I have been staring at the dent in wall for sometime now. It is just simple dent really. It has to be less than 1/8th of an inch deep. Paint still covers it. Most people wouldn’t notice the dent at the foot of the stairs. Wouldn’t give it a second glance. Today I can’t take my eyes off of it. I guess that is because the dent was made by the top of my head slamming into the wall.
Two years ago I crashed down that flight of stairs. This tumble, preceded by a dog in dress and me in crew socks on slick wooden bare stairs, left me with multiple rib fractures, a bloody collapsed lung, and laceration on my head that ended my days of shaving my head for fashion. . I had a hundred plus sutures zigzagged on my skull, and I bleed out several pints of blood that needed to be replaced. (A sincere and humble note of gratitude to all blood donors anywhere on this planet. Your gift of blood saved my life. You guys are heroes.) When the paramedics arrived I was, so I am told, not really conscious and laying in a pool of my blood. I do remember - or at least I THINK I remember, waking up briefly saying something inane like "I’m fine really. Just help me up so I can stir the soup." before I blacked out again. I do remember a kind and skilled paramedic who must have known me telling to stay still, calling me first Dr. Ferri then Ric, and then sternly demanding that I stop moving. I imagine I was trying to see if I could move my legs. I have a very fuzzy remembrance of thinking I am not cut out to be a quadriplegic. Well so it goes.
The really odd thing about death for me is the fact that I have escaped it so many times. Sometimes I get philosophical about it and wonder “why”, but mostly I just snicker and take a quick peek over my shoulder looking for the next plane to drop out of the sky on my head. These things happen you know.
I don’t remember much after the fall. After two years it is still a haze of blood, pain, and morphine. Actually, one of the big issues that bothers me is that I don’t know what I don’t know. This time is very loosely rattled in my mind and I can’t sort out fact from fuzz. Maybe that is a good thing. God’s way of getting us through a tough time by pulling down the shades on memory.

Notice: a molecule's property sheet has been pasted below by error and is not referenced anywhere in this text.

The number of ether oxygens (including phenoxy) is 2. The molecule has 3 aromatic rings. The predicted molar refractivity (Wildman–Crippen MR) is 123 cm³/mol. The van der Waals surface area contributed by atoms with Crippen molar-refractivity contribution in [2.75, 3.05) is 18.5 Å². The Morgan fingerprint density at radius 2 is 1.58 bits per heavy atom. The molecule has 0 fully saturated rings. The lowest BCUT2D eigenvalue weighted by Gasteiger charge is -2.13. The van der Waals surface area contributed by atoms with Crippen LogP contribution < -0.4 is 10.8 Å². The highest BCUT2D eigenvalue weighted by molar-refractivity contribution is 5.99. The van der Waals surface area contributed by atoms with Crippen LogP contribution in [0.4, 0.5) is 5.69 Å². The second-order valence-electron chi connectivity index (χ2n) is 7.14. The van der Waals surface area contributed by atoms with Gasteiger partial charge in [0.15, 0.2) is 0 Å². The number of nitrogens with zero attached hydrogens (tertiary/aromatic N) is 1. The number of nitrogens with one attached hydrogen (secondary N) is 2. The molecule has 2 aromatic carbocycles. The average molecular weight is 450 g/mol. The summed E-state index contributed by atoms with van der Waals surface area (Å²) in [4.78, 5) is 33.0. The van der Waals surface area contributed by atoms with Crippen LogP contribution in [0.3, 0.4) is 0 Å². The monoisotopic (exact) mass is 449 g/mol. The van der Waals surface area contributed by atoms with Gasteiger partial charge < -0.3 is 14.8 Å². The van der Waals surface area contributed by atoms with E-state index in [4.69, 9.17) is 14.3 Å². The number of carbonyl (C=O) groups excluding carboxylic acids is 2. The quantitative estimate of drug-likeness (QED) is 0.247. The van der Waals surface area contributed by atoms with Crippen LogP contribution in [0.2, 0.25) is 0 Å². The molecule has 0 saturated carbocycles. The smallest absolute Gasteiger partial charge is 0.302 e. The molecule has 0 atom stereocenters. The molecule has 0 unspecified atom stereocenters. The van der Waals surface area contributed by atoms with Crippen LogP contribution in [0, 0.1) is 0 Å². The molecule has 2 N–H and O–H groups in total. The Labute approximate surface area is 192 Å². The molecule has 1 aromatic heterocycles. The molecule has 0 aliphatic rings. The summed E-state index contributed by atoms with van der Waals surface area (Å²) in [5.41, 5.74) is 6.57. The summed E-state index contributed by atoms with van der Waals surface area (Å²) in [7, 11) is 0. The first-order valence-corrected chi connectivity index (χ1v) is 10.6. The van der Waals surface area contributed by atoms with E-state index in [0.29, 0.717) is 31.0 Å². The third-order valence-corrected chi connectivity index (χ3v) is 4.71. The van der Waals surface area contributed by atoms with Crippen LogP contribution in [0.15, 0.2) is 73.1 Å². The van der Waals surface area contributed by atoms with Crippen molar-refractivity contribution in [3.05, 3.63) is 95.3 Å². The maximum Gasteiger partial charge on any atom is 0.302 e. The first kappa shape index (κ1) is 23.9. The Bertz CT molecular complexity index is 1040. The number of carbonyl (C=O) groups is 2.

Here is what I do know. I take too much for granted. I “solider on” past these events in my life and do not give them the notice they deserve. I am a 55-year old man with the bravdo of an impulsive teen.
When these types of events happen and people write about them many readers anxiously await for the fallen’s epiphany and insight gained from such a horror. Honestly, I have none to offer. This lack of insight may just be trauma fatigue. I have been through a bizarre trajectory of events where bleeding into a lung comes across as almost playful. In a short period of time I test HIV positive, I am at the WTC on 9/11 and barely live, all three parents die within weeks of each other and out of the blue, my drinking becomes my life, my husband of 25 years, 11 months, and 3 weeks drops dead, I drink more, I get arrested, I get sober, I meet sociopaths and embrace them as friends, I get unsober, I get sober again, my lungs keep collapsing from 9/11 inhaled grit, and I am air lifted to a big time hospital in Boston, helicopter taking me to said hospital nearly crashes in route, and so forth.
When placed in context a dog in a dress with soup on the stove that needs stirring as I lay sucking wind doesn’t seem like such a big deal. But the point is that it should be, and that is what I need to learn. Maybe that is why I am staring at the dent in wall.
Dents can be fixed. Sometimes people can’t, and the best you can hope for is honoring that and moving on. I have choices. My life can viewed as a can of lima beans on sale because the can is dinged or as a privilege of survival. So maybe I do have insight after all, but I don’t think so. I am much too practical. After all, who the hell wants a dented can of lima beans?